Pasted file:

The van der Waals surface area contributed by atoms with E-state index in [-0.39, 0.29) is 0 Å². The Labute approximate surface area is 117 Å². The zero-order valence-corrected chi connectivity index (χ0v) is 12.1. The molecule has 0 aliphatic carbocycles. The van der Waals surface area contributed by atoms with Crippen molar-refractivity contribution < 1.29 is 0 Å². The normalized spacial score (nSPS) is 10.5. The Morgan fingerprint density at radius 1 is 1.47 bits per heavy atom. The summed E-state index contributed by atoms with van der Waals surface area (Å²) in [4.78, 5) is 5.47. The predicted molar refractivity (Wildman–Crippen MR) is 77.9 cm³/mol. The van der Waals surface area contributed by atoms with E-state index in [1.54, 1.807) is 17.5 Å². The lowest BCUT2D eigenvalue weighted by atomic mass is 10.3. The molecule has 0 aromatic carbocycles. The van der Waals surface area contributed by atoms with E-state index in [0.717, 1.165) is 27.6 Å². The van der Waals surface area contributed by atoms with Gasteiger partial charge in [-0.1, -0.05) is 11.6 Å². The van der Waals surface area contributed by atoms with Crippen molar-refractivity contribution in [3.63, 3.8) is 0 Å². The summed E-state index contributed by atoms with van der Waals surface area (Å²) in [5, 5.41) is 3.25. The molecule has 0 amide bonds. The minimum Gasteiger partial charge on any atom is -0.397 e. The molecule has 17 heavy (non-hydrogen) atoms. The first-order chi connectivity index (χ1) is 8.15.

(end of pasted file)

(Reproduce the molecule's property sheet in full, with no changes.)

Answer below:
The van der Waals surface area contributed by atoms with E-state index in [-0.39, 0.29) is 0 Å². The Labute approximate surface area is 117 Å². The zero-order valence-corrected chi connectivity index (χ0v) is 12.1. The molecule has 0 aliphatic carbocycles. The van der Waals surface area contributed by atoms with Crippen molar-refractivity contribution < 1.29 is 0 Å². The normalized spacial score (nSPS) is 10.5. The Morgan fingerprint density at radius 1 is 1.47 bits per heavy atom. The summed E-state index contributed by atoms with van der Waals surface area (Å²) in [4.78, 5) is 5.47. The predicted molar refractivity (Wildman–Crippen MR) is 77.9 cm³/mol. The van der Waals surface area contributed by atoms with E-state index in [1.54, 1.807) is 17.5 Å². The lowest BCUT2D eigenvalue weighted by atomic mass is 10.3. The molecule has 0 aromatic carbocycles. The van der Waals surface area contributed by atoms with E-state index in [0.717, 1.165) is 27.6 Å². The van der Waals surface area contributed by atoms with Gasteiger partial charge in [-0.1, -0.05) is 11.6 Å². The van der Waals surface area contributed by atoms with Crippen molar-refractivity contribution in [3.63, 3.8) is 0 Å². The summed E-state index contributed by atoms with van der Waals surface area (Å²) in [5, 5.41) is 3.25. The molecule has 0 amide bonds. The minimum Gasteiger partial charge on any atom is -0.397 e. The molecule has 17 heavy (non-hydrogen) atoms. The first-order chi connectivity index (χ1) is 8.15.